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OCI Standardizes Container Registry API Based on Docker’s v2 Protocol

| by Hrishikesh Barua Follow 16 Followers on Apr 21, 2018. Estimated reading time: 2 minutes |

The Open Container Initiative (OCI) launched the container distribution specification project to standardize the API for container image registries. It's based on the Docker Registry v2 protocol, which is used by the Docker toolset as well as by public cloud vendors.

The Docker Registry protocol v2 is the current version of the protocol used by the Docker toolset to push and pull images between registries and users. Due to the widely used nature of the protocol, it is being adopted as the basis for the new standard that all implementations can follow. According to Michael Crosby, engineer at Docker, more than 40 billion images have been pushed using the protocol. The v2 of the protocol had significant changes from the previous version, including removing the tight coupling of the image internals with the Docker toolset itself.

Chris Aniszczyk, executive director of OCI, said in a press release:

With the booming development in container and cloud native technologies, the community needs a reliable industry standard for distribution to allow for increased interoperability along with a neutral home to evolve the specification.

Apart from the standard Docker Hub registry, various cloud vendors already support the v2 protocol with their hosted registries. For example, AWS Elastic Container Registry (ECR) supports it with an additional layer of authentication where the standard 'docker login' command can be used to authenticate after obtaining a token by invoking an AWS API separately. Google Cloud Platform’s container registry has a similar authentication mechanism on top of the standard registry protocol.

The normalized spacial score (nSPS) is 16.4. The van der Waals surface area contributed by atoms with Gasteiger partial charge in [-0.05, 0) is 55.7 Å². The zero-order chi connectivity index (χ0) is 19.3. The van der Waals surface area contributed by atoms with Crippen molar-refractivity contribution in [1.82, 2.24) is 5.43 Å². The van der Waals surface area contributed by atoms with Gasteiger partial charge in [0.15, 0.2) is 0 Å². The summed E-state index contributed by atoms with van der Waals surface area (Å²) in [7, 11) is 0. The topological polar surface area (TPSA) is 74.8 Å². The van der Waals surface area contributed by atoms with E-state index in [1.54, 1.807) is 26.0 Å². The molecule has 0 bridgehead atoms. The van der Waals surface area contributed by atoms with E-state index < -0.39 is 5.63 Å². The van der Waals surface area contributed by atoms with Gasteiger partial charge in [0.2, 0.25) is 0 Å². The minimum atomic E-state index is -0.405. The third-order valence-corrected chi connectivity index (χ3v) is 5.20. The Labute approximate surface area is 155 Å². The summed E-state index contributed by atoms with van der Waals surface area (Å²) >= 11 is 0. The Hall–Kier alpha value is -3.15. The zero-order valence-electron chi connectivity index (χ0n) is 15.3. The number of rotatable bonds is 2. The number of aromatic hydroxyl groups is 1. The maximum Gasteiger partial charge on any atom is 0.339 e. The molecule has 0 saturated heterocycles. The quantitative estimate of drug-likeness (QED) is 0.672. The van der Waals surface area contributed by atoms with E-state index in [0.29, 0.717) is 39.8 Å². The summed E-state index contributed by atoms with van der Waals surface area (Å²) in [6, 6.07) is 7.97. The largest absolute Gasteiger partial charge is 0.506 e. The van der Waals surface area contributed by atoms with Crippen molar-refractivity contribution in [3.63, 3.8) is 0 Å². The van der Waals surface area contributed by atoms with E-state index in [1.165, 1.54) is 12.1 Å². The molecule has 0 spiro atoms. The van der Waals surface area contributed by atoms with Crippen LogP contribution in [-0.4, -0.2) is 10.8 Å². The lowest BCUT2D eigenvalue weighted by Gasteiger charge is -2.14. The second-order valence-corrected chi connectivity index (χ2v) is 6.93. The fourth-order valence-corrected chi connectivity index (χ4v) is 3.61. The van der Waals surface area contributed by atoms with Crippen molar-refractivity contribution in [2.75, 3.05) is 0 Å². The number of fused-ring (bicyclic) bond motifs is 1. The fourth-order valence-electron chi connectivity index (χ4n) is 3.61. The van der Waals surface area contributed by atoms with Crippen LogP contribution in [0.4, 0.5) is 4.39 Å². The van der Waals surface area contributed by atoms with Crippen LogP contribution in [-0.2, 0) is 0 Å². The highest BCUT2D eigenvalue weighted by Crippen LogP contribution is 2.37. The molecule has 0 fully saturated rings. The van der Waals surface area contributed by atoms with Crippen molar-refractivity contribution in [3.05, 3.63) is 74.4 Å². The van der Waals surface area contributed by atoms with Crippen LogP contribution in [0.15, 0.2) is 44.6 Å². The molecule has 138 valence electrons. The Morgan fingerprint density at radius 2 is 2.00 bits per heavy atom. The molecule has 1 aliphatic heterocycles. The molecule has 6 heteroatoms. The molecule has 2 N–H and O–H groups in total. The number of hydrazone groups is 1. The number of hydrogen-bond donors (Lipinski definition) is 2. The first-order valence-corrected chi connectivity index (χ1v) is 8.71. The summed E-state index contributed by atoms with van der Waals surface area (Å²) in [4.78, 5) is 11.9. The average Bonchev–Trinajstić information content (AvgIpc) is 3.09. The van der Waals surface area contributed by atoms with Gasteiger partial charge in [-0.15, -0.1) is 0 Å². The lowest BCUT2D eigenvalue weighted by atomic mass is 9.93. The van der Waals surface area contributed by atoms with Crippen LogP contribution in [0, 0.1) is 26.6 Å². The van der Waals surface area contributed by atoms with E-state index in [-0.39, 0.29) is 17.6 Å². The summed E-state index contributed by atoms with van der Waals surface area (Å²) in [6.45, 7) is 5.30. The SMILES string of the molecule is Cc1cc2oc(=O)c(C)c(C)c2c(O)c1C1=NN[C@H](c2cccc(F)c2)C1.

Other implementations include Quay.io, GitLab's container registry, Huawei's Dockyard and JFrog Artifactory. It is not clear whether the different authentication mechanisms will be unified into a single wrapper mechanism that will hide the underlying cloud provider specific ones under the new spec. Some of the other registries also implement endpoints that are not present in the Docker registry as value-adds.

The OCI, a Linux Foundation project, has standardized other aspects of the container ecosystem in the past, like the image and the runtime specifications. Both of these standards attained v1.0 last year. The current announcement looks to be another milestone in this process. The runtime specification was based on Docker's runc project as a reference implementation. The same was true for the image format spec, which was based on Docker's image format v2. The standardization happened according to the policies of the OCI Technical Oversight board, starting with a proposal followed by discussion and voting.

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